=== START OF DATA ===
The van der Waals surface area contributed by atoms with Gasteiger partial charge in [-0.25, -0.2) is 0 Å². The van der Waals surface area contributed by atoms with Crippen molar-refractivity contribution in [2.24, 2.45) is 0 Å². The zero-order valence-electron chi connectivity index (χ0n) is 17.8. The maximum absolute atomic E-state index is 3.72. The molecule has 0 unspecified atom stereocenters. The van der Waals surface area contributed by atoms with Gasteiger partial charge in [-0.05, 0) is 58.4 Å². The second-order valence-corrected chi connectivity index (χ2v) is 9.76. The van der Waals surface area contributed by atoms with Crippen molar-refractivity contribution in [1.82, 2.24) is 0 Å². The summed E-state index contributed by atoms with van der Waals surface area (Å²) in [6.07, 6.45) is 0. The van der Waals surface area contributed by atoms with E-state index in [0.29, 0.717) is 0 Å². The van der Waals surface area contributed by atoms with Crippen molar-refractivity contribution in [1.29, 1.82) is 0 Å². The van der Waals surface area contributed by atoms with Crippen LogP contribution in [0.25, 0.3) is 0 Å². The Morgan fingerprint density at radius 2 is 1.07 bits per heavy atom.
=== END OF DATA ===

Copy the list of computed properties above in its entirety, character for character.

The van der Waals surface area contributed by atoms with Gasteiger partial charge in [-0.25, -0.2) is 0 Å². The van der Waals surface area contributed by atoms with Crippen molar-refractivity contribution in [2.24, 2.45) is 0 Å². The zero-order valence-electron chi connectivity index (χ0n) is 17.8. The maximum absolute atomic E-state index is 3.72. The molecule has 0 unspecified atom stereocenters. The van der Waals surface area contributed by atoms with Gasteiger partial charge in [-0.05, 0) is 58.4 Å². The second-order valence-corrected chi connectivity index (χ2v) is 9.76. The van der Waals surface area contributed by atoms with Crippen molar-refractivity contribution in [1.82, 2.24) is 0 Å². The summed E-state index contributed by atoms with van der Waals surface area (Å²) in [6.07, 6.45) is 0. The van der Waals surface area contributed by atoms with E-state index in [0.29, 0.717) is 0 Å². The van der Waals surface area contributed by atoms with Crippen molar-refractivity contribution in [1.29, 1.82) is 0 Å². The van der Waals surface area contributed by atoms with Crippen LogP contribution in [0.25, 0.3) is 0 Å². The Morgan fingerprint density at radius 2 is 1.07 bits per heavy atom.